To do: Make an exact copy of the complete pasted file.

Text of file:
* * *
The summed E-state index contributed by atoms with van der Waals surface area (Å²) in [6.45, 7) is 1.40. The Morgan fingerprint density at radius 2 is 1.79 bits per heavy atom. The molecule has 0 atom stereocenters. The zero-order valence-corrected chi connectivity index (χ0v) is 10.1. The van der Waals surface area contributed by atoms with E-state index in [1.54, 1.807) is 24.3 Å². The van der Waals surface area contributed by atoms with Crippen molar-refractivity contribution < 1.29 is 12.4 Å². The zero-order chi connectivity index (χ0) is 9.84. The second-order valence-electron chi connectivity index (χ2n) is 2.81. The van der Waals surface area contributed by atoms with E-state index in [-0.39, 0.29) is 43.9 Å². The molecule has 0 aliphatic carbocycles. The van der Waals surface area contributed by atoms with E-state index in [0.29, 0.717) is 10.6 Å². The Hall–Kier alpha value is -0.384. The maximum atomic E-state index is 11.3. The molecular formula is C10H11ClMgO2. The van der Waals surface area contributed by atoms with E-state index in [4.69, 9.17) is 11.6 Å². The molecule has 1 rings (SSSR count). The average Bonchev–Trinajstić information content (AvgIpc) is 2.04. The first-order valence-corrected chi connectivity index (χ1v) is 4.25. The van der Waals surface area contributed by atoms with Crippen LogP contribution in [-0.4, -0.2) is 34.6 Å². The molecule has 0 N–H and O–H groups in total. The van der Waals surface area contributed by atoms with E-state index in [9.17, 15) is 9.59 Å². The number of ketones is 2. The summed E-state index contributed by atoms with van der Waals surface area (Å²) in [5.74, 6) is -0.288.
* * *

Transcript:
The summed E-state index contributed by atoms with van der Waals surface area (Å²) in [6.45, 7) is 1.40. The Morgan fingerprint density at radius 2 is 1.79 bits per heavy atom. The molecule has 0 atom stereocenters. The zero-order valence-corrected chi connectivity index (χ0v) is 10.1. The van der Waals surface area contributed by atoms with E-state index in [1.54, 1.807) is 24.3 Å². The van der Waals surface area contributed by atoms with Crippen molar-refractivity contribution < 1.29 is 12.4 Å². The zero-order chi connectivity index (χ0) is 9.84. The second-order valence-electron chi connectivity index (χ2n) is 2.81. The van der Waals surface area contributed by atoms with E-state index in [-0.39, 0.29) is 43.9 Å². The molecule has 0 aliphatic carbocycles. The van der Waals surface area contributed by atoms with E-state index in [0.29, 0.717) is 10.6 Å². The Hall–Kier alpha value is -0.384. The maximum atomic E-state index is 11.3. The molecular formula is C10H11ClMgO2. The van der Waals surface area contributed by atoms with E-state index in [4.69, 9.17) is 11.6 Å². The molecule has 1 rings (SSSR count). The average Bonchev–Trinajstić information content (AvgIpc) is 2.04. The first-order valence-corrected chi connectivity index (χ1v) is 4.25. The van der Waals surface area contributed by atoms with Crippen LogP contribution in [-0.4, -0.2) is 34.6 Å². The molecule has 0 N–H and O–H groups in total. The van der Waals surface area contributed by atoms with E-state index in [9.17, 15) is 9.59 Å². The number of ketones is 2. The summed E-state index contributed by atoms with van der Waals surface area (Å²) in [5.74, 6) is -0.288.